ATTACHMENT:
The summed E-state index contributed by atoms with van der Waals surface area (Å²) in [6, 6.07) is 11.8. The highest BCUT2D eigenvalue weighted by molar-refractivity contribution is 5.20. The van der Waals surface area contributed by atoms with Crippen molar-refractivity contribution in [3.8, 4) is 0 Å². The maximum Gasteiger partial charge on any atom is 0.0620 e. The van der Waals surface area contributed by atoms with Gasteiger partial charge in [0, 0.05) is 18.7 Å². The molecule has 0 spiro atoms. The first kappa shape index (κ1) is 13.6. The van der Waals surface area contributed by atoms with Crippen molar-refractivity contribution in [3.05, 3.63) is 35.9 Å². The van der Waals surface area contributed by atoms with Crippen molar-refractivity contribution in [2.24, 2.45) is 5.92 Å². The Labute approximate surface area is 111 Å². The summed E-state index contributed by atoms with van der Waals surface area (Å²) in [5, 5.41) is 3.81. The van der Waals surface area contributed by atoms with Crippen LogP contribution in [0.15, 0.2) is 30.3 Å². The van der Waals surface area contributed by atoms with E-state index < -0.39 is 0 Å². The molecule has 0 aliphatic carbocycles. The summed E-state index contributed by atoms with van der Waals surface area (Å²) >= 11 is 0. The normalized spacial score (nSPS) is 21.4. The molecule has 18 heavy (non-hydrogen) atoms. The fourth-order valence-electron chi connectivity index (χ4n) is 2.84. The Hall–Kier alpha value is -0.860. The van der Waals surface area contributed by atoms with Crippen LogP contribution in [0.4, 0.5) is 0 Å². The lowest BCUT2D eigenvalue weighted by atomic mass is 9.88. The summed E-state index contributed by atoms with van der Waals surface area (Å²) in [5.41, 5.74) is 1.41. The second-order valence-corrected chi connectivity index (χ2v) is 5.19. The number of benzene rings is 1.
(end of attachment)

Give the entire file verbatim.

The summed E-state index contributed by atoms with van der Waals surface area (Å²) in [6, 6.07) is 11.8. The highest BCUT2D eigenvalue weighted by molar-refractivity contribution is 5.20. The van der Waals surface area contributed by atoms with Crippen molar-refractivity contribution in [3.8, 4) is 0 Å². The maximum Gasteiger partial charge on any atom is 0.0620 e. The van der Waals surface area contributed by atoms with Gasteiger partial charge in [0, 0.05) is 18.7 Å². The molecule has 0 spiro atoms. The first kappa shape index (κ1) is 13.6. The van der Waals surface area contributed by atoms with Crippen molar-refractivity contribution in [3.05, 3.63) is 35.9 Å². The van der Waals surface area contributed by atoms with Crippen molar-refractivity contribution in [2.24, 2.45) is 5.92 Å². The Labute approximate surface area is 111 Å². The summed E-state index contributed by atoms with van der Waals surface area (Å²) in [5, 5.41) is 3.81. The van der Waals surface area contributed by atoms with Crippen LogP contribution in [0.15, 0.2) is 30.3 Å². The van der Waals surface area contributed by atoms with E-state index < -0.39 is 0 Å². The molecule has 0 aliphatic carbocycles. The summed E-state index contributed by atoms with van der Waals surface area (Å²) >= 11 is 0. The normalized spacial score (nSPS) is 21.4. The molecule has 18 heavy (non-hydrogen) atoms. The fourth-order valence-electron chi connectivity index (χ4n) is 2.84. The Hall–Kier alpha value is -0.860. The van der Waals surface area contributed by atoms with Crippen LogP contribution in [0.4, 0.5) is 0 Å². The lowest BCUT2D eigenvalue weighted by atomic mass is 9.88. The summed E-state index contributed by atoms with van der Waals surface area (Å²) in [5.41, 5.74) is 1.41. The second-order valence-corrected chi connectivity index (χ2v) is 5.19. The number of benzene rings is 1.